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Schools: Waccamaw High ready to launch sailing team

By Charles Swenson
Coastal Observer

With the addition of lacrosse this spring, Waccamaw High offers every sport sanctioned by the S.C. High School League. But that’s just a starting point.

Organizers of a sailing team met with school and district officials over the summer. Close to 130 students signed up for information during school registration earlier this month.

“Anytime our students want more opportunities, I can’t say no to putting that opportunity out there,” principal David Hammel said. “There’s always room for one more.”

The club was the idea of Griffin DesMarteau, a sophomore whose family moved to Pawleys Island last year after sailing from their former home in Oregon to the East Coast. He was looking for more sailing opportunities and his mother, Ashley, urged him to make some. His first effort led to the creation of a sailing school at the S.C. Maritime Museum in Georgetown this summer.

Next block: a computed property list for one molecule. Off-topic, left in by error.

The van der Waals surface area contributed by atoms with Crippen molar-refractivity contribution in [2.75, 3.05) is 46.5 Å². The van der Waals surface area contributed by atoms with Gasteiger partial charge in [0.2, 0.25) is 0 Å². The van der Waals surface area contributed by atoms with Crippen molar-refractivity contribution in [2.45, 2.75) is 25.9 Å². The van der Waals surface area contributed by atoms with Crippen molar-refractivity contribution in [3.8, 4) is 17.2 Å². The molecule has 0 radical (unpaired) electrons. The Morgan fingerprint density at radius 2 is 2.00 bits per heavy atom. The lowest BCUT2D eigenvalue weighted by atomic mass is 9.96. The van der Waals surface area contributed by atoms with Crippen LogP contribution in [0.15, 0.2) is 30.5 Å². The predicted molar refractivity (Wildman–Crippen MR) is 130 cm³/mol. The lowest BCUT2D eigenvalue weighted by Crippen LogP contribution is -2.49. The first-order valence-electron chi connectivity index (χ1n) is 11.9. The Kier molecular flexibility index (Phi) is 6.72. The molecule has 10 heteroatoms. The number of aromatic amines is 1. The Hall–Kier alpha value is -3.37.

“He walked in Day One with the mindset, ‘We’re going to have a team,’ ” Ashley DesMarteau said.

The summer camp created a core of young sailors, many of whom are too big for the camp’s plywood boats.

Griffin races in the Charleston area and offshore, so the DesMarteaus approached Charleston Community Sailing about buying some of the club’s used boats. Instead they came away with a donation of four racing dinghies. The boats, known as 420s, are a mainstay of youth sailing programs and competitions. Two more boats are promised.

Those boats will form the core of a fleet that will be based at Hazzard Marine in Georgetown, where space has been donated by the Tiller family. Those boats would be available to sailing clubs and the county’s public and private high schools, DesMarteau said. “We won’t have a high school coach per se, but we will race for the school,” she explained.

“There are still some issues to work out with liability and insurance,” Superintendent Randy Dozier said. But those aren’t insurmountable.

“We do it with the archery club,” he said. “It’s not our program, but they’re our students.”

The program needs approval from the school board, Dozier said. That could come next month when the sailing club will make a presentation to the board.

Hammel said extracurricular activities are an important way to keep students engaged in school. “Those involved in extracurricular activities tend to do better academically,” he said.

Of course, it’s also fun. Dozier recalled having a canoe club at school when he worked in Greenville. The idea of a sailing club has appeal. “I’d want to do it,” he said.

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